Among 419 participating children (230 boys and 189 girls), gender was evenly distributed by school grade (Table (Table1).1). Global scores for school wellbeing and scores related to variables that are expected to influence school wellbeing are described in Table Table2.2. On a scale from 1 to 4, with 4 as the best, the median score (interquartile range) for school wellbeing was 3 (3-4). The score results indicated that approximately 92% of the children perceived their school wellbeing as good or very good, whereas 8% reported their school wellbeing as bad or not so good. Most of the factors that are expected to influence school wellbeing displayed a similar distribution with a vast majority of the children reporting the two best scores. Only a small proportion of children reported a high degree of perceived problems in lessons and during recess.
In proportional odds logistic regression analyses, we assessed the association of each variable with the reported school wellbeing score. The left part of Table Table33 shows the association of each variable with school wellbeing, after adjustment for gender and grade. In these analyses, all variables except "supportive peers" and "supportive teacher" were significantly associated with school wellbeing, and the direction of the associations was as expected. Thus, variables indicating problems in lessons and recess were negatively related to school wellbeing, whereas enjoying school work showed a strong positive association with school wellbeing (odds ratio, 3.03, 95% CI 2.30 to 4.00), as did the experience of receiving necessary help from the teacher (odds ratio, 3.08, 95% CI 2.35 to 4.05).
In the analysis presented on the right part of Table Table33 we assessed the association of each variable with school wellbeing with simultaneous adjustment for all the other covariates listed in the table, in addition to gender and grade. After multivariable adjustment, most of the associations that were apparent in the initial analyses (left side of Table Table3),3), were nearly fully attenuated. However, "school work enjoyment" remained strongly associated with school wellbeing (odds ratio, 2.74, 95% CI 1.95 to 3.85), as did receiving "necessary academic help" (odds ratio, 2.23, 95% CI 1.56 to 3.19). Although the association of "victimization" was attenuated, it remained negatively associated with school wellbeing (odds ratio, 0.71, 95% CI 0.52 to 0.97).
The item "supportive teacher" shifted from being positively associated with school wellbeing in the crude analysis to being negatively associated in the multivariable analysis. This change was explored in additional analyses; Spearman correlations showed that "supportive teacher" was correlated with both "school work enjoyment" and "necessary help" (rho, 0.27, and rho, 0.40, respectively, p-values < 0.001), and we consider the change in the direction of the odds ratio to be a likely artefact that may be explained by co-linearity between variables.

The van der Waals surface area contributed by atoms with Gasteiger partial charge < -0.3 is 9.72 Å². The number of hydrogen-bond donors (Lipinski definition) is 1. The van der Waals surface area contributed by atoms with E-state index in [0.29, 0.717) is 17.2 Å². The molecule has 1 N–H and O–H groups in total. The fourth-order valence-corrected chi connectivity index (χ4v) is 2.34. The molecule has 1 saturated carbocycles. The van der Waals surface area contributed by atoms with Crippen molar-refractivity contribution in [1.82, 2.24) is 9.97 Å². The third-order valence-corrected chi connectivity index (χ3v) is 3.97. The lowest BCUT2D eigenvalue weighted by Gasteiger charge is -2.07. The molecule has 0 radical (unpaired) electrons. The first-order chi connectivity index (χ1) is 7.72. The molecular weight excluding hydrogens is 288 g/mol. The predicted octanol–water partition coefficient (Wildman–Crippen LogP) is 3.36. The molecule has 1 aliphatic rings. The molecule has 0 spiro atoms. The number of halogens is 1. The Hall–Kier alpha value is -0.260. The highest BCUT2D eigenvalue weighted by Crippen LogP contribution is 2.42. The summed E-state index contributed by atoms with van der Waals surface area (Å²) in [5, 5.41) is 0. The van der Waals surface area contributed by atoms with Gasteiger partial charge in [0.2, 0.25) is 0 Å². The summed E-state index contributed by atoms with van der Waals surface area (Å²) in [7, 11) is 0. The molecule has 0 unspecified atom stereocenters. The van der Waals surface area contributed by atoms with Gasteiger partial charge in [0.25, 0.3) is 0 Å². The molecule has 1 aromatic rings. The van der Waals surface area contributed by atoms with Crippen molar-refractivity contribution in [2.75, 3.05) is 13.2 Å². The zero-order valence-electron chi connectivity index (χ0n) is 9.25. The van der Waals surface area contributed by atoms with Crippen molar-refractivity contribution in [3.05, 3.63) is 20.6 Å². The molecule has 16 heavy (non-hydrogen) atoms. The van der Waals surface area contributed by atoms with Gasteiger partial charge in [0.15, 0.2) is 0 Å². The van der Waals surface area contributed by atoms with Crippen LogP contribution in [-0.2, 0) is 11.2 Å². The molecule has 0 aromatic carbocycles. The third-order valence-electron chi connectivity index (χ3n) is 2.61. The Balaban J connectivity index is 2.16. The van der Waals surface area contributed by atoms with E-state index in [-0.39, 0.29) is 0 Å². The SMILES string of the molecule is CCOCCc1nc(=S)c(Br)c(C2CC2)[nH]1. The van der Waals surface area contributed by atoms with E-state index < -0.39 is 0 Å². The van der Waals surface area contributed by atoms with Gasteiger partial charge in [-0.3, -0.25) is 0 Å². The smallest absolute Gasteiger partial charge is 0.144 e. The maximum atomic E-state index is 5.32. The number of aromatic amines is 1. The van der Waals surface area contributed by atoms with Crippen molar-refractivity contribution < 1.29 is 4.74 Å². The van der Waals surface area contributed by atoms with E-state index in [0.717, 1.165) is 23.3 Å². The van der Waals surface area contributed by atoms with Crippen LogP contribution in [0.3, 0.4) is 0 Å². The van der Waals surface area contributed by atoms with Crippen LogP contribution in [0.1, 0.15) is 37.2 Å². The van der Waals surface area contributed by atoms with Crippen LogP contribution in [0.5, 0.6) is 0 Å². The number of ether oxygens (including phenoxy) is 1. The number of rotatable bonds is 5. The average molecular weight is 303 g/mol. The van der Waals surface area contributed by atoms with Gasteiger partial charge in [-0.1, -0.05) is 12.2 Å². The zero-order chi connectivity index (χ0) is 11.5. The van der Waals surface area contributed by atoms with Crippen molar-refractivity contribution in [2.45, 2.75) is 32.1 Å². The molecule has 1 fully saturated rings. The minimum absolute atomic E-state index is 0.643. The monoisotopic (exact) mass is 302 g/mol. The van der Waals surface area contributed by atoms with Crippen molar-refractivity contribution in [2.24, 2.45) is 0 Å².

We compared associations across grades, grouping the children into three groups (1-4, 5-7, and 8-10). This resulted in low numbers in some categories, and therefore, low precision in some of the analyses, but the associations were not substantially different compared to the analyses of all children in Table Table33.
In the separate analyses of boys and girls (Tables (Tables44 and and5),5), we found that for boys, the results were quite similar to those described in Table Table3.3. In the multivariable analysis (right part of Table Table4),4), there were strong positive associations of "school work enjoyment" (odds ratio, 3.84, 95% CI 2.38 to 6.22) and receiving "necessary academic help" (odds ratio, 3.55, 95% CI 2.17 to 5.80) with level of school wellbeing. For girls, "bothered in class" was the only variable associated with school wellbeing in the multivariable analysis (odds ratio, 0.43, 95% CI 0.22 to 0.85), showing a clear negative association (right part of Table Table55).
We conducted formal testing of interaction with gender in relation to school wellbeing for the four separate variables that clearly differed between girls and boys. Two of these interactions were statistically significant: "school work enjoyment" (p = 0.01) and "necessary academic help" (p = 0.008), whereas interaction tests for "bothered in class" (p = 0.33) and "supportive teacher" (p = 0.48) were not statistically significant.
In this cross-sectional study among school children, high scores on variables that are assumed to promote school wellbeing were associated with higher degree of wellbeing in school, and high scores on variables thought to be perceived as problematic for the children, were related to lower degree of school wellbeing. For boys, high degree of school wellbeing was strongly linked to their enjoyment in school work and to their experience of receiving necessary help from teachers; and for girls, low degree of school wellbeing was strongly related to feeling bothered in class.